what are the signs i should look for to suspect that a child in my class has ADHD?
are these signs telling anything?
– unable to make eye contact
– cannot stay in one place for more than one minute
– cannot control temper or language
– speaks very loudly
– aggressive towards mates
– cant seem to enjoy a game even if he has asked eagerly for it, leaves what he’s playing with to look for something else, comes back to the original thing also in no time
– bad memory for names
– high artistic skills
– extra weight
can this still be a normal “naughty” child?
if he has ADHD what shall i do other than fighting to put him in the naughty chair every time he breaks a rule ” every five minutes or so”?
if there are other signs please let me know
Three types of ADHD have been established according to which symptoms are strongest in the individual.
1. Predominantly Inattentive Type: It is hard for the individual to organize or finish a task, to pay attention to details, or to follow instructions or conversations. The person is easily distracted or forgets details of daily routines.
2. Predominantly Hyperactive-Impulsive Type: The person fidgets and talks a lot. It is hard to sit still for long (e.g., for a meal or while doing homework). Smaller children may run, jump or climb constantly. The individual feels restless and has trouble with impulsivity. Someone who is impulsive may interrupt others a lot, grab things from people, or speak at inappropriate times. It is hard for the person to wait their turn or listen to directions. A person with impulsiveness may have more accidents and injuries than others.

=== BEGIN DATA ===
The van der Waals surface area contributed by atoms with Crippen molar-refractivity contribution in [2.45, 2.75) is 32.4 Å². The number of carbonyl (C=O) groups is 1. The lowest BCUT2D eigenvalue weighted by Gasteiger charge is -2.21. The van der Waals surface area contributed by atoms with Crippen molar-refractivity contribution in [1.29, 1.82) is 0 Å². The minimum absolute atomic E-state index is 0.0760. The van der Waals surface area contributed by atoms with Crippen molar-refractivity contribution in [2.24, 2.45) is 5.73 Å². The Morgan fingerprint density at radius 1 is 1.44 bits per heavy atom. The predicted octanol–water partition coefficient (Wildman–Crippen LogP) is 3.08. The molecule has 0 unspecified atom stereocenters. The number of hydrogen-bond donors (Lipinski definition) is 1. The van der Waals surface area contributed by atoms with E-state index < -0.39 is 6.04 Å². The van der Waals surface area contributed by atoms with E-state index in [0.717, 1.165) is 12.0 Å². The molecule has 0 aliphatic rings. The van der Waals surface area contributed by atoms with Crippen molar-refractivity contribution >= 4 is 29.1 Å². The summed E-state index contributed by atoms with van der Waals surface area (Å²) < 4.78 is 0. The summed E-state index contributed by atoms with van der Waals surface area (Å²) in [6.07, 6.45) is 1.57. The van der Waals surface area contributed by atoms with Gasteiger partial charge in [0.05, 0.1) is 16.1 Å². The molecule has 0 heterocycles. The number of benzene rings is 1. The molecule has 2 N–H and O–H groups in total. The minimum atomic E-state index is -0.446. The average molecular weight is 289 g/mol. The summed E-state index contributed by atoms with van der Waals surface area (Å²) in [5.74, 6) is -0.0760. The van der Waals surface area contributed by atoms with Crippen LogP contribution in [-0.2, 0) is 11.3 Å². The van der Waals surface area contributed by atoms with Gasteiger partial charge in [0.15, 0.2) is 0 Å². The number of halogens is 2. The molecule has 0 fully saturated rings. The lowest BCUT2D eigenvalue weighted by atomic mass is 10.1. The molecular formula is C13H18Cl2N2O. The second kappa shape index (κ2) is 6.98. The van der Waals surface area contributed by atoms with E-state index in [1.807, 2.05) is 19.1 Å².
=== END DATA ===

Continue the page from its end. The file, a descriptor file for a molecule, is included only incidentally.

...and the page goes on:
3. Combined Type: Symptoms of the above two types are equally predominant in the person.
As many as half of those with ADHD also have other mental disorders. These comorbidities of ADHD (other disorders that occur along with ADHD) can make it harder to diagnose and treat ADHD. They may also present further challenges to the individual with ADHD.
Used by mental health professionals, the DSM-IV-TR provides criteria for diagnosing ADHD. This diagnostic standard helps ensure that people are appropriately diagnosed and treated for ADHD. Using the same standard across communities will help determine the public health impact of ADHD.
Treating ADHD can be done through medical or behavioral therapies, or a combination of the two.
Diagnostic & Statistical Manual for Mental Disorders (DSM-IV) Criteria for ADHD
I. Either A or B:
A. Six or more of the following symptoms of inattention have been present for at least 6 months to a point that is disruptive and inappropriate for developmental level:
~Often does not give close attention to details or makes careless mistakes in schoolwork, work, or other activities.
~Often has trouble keeping attention on tasks or play activities.
~Often does not seem to listen when spoken to directly.
~Often does not follow instructions and fails to finish schoolwork, chores, or duties in the workplace (not due to oppositional behavior or failure to understand instructions).
~Often has trouble organizing activities.
~Often avoids, dislikes, or doesn’t want to do things that take a lot of mental effort for a long period of time (such as schoolwork or homework).
~Often loses things needed for tasks and activities (e.g. toys, school assignments, pencils, books, or tools).
~Is often easily distracted.
~Is often forgetful in daily activities.
B. Six or more of the following symptoms of hyperactivity-impulsivity have been present for at least 6 months to an extent that is disruptive and inappropriate for developmental level:
~Often fidgets with hands or feet or squirms in seat.
~Often gets up from seat when remaining in seat is expected.
~Often runs about or climbs when and where it is not appropriate (adolescents or adults may feel very restless).
~Often has trouble playing or enjoying leisure activities quietly.
~Is often “on the go” or often acts as if “driven by a motor”.
~Often talks excessively.
~Often blurts out answers before questions have been finished.
~Often has trouble waiting one’s turn.